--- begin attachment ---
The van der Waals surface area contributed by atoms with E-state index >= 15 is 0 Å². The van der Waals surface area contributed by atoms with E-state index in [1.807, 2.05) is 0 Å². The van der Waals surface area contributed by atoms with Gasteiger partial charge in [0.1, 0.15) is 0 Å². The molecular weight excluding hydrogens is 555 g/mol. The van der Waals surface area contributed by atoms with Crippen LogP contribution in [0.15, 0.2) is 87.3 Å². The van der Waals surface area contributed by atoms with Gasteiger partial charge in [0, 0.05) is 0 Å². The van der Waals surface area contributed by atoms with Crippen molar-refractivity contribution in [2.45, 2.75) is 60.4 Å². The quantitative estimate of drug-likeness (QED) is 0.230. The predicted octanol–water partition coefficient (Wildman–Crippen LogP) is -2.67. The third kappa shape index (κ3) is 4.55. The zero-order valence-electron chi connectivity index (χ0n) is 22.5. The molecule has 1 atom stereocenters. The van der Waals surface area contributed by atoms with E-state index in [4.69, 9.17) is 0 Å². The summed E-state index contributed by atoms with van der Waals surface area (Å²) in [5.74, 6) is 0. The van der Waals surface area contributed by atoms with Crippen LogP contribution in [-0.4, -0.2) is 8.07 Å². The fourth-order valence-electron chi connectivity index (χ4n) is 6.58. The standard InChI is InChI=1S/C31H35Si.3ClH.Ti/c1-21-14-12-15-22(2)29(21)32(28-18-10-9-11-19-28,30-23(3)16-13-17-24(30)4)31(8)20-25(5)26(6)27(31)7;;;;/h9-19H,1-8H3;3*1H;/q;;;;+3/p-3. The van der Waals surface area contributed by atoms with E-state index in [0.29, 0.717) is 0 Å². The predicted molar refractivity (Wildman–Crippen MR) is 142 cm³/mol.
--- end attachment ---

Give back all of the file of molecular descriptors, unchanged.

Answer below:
The van der Waals surface area contributed by atoms with E-state index >= 15 is 0 Å². The van der Waals surface area contributed by atoms with E-state index in [1.807, 2.05) is 0 Å². The van der Waals surface area contributed by atoms with Gasteiger partial charge in [0.1, 0.15) is 0 Å². The molecular weight excluding hydrogens is 555 g/mol. The van der Waals surface area contributed by atoms with Crippen LogP contribution in [0.15, 0.2) is 87.3 Å². The van der Waals surface area contributed by atoms with Gasteiger partial charge in [0, 0.05) is 0 Å². The van der Waals surface area contributed by atoms with Crippen molar-refractivity contribution in [2.45, 2.75) is 60.4 Å². The quantitative estimate of drug-likeness (QED) is 0.230. The predicted octanol–water partition coefficient (Wildman–Crippen LogP) is -2.67. The third kappa shape index (κ3) is 4.55. The zero-order valence-electron chi connectivity index (χ0n) is 22.5. The molecule has 1 atom stereocenters. The van der Waals surface area contributed by atoms with E-state index in [4.69, 9.17) is 0 Å². The summed E-state index contributed by atoms with van der Waals surface area (Å²) in [5.74, 6) is 0. The van der Waals surface area contributed by atoms with Crippen LogP contribution in [-0.4, -0.2) is 8.07 Å². The fourth-order valence-electron chi connectivity index (χ4n) is 6.58. The standard InChI is InChI=1S/C31H35Si.3ClH.Ti/c1-21-14-12-15-22(2)29(21)32(28-18-10-9-11-19-28,30-23(3)16-13-17-24(30)4)31(8)20-25(5)26(6)27(31)7;;;;/h9-19H,1-8H3;3*1H;/q;;;;+3/p-3. The van der Waals surface area contributed by atoms with E-state index in [0.29, 0.717) is 0 Å². The predicted molar refractivity (Wildman–Crippen MR) is 142 cm³/mol.